Sunday, February 17, 2013

Goldberg on the Meaning of Life

In his latest G-File (an emailed newsletter), Jonah Goldberg ruminates on the meaning of life. After mentioning Robert Wright and Wright's interview with Edward Fredkin, and Fredkin's take on information as fundamental to the universe, Goldberg gives his view of things: 
But here's the thing. It doesn't matter whether it is literally true. It is metaphorically true. And in a way, metaphorical truth is more important. The meaning of life is found in the living of it. This not a materialistic, "you only live once" argument for hedonism. Rather, I'm simply acknowledging the fact that whatever meaning there is to our existence can only be gleaned from existence. If all you've got are shadows on the wall of Plato's cave, you learn what you can from the shadows.

We are all individually working out the math. I don't mean to belittle or sidestep religion, but to bolster it. Religion is metaphorical too, insofar as God's will is always a mystery and out of reach. But religion helps most people look beyond the material to the deeper purpose of all things. Atheists who hate religion, it seems to me, often really hate the language of religion because it doesn't speak to them or because they lack the imagination to see it in anything but the strictest and most literal terms.

Meanwhile, John Donne was right in the small-c catholic and big-C Catholic sense: No man is an island. And whether you want to say that we are "Each ... a piece of the continent, a part of the main," or whether you want to say that we are each working on our own little bit of the big math problem, you are still grasping at the shadows to describe a truth too big for your hands to recognize, but that your soul can feel
There are some things well said here, in particular "The meaning of life is found in the living of it." The reason is that what is known in the meaning of life is one and the same with the process of knowing it; the life that knows the meaning of life is no other life than the one for which the meaning is known. This is different from an objective pursuit like science, where the life of the scientist knowing science is entirely separate from the science known. It is thus possible to know science well but be utterly confused about the meaning of one's own existence. On the comic side, this results in shows like The Big Bang Theory, which feature brilliant scientists who give disquisitions on quantum mechanics one minute and display a childlike level of sophistication in social relationships, empathy and ethical reasoning the next. On the sinister side, it results in the phenomenon of Nazi scientists, who could perform experiments on subject persons that followed the strictest scientific protocols but were justified by the most crude moral reasoning. In contrast, a man such as Socrates, who understands the meaning of his own existence, necessarily reveals this knowledge in the manner in which he lives (see Crito and Phaedo). Offered an opportunity to escape from prison in the Crito so that he might pursue philosophy in some other city than Athens, Socrates demurs because such an escape would prove he is not truly a philosopher. The knowledge Socrates seeks is self-knowledge, which is nothing other than the meaning of his own life,  and since his reasoning has convinced him the citizen must submit to law, he must live that meaning in his own life or prove he doesn't really know what he says he knows.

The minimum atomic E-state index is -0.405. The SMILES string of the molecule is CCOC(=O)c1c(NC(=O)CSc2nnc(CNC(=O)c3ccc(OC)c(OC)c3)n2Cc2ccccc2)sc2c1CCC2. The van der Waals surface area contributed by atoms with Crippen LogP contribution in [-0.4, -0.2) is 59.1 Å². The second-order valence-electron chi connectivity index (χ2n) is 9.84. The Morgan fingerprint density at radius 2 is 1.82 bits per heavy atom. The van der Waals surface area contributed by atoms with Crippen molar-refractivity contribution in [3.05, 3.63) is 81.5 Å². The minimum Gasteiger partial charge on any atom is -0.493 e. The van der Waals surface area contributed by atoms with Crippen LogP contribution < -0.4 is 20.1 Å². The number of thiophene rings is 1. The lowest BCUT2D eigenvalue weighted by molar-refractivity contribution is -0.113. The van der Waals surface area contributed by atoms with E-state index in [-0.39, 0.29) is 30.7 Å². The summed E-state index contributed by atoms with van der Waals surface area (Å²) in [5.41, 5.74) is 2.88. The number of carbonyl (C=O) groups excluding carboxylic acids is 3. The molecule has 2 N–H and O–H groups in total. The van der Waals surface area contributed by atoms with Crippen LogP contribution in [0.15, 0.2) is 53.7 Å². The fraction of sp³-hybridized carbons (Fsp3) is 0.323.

But where Goldberg goes astray is in the common assumption that since the meaning of life must be found in the living of it, that meaning must be murky or only something you feel. The example of Socrates contradicts this. There is nothing murky or merely emotional about what Socrates tells us in the Crito. In fact it is perfectly clear and stated with Socrates's customary equanimity. What confuses us is that, unlike a solution to a math problem, we can't really know what Socrates tells us merely through his telling it; we can only know it to the extent that we have subjectively appropriated it, and no one can do that but ourselves. As Kierkegaard tells us, the subjective thinker understands that the difficulty with subjective knowledge is not knowing what is required, but in doing it. The modern way of thinking, however, only recognizes the objective aspect to knowledge, and so sensing that something is missing in the objective assertion of the meaning of life, but not grasping the missing element as a subjective thinker, the modern thinker collapses that missing subjective element into the objective equation, perceiving what is in fact plain to be murky or merely a matter of emotion.

There is also the unwarranted conclusion that since God is greater than us, God's will is always a mystery and out of reach. This is true if the only way we can know God's will is through our own efforts, i.e. our own attempts to reach up to God. But what if, rather than leaving us to our own devices, God chooses to reveal Himself to us in a manner that we can appropriate? Then we again have the situation where the real problem is not the objective content of what is known, but the manner and fact of its subjective appropriation.

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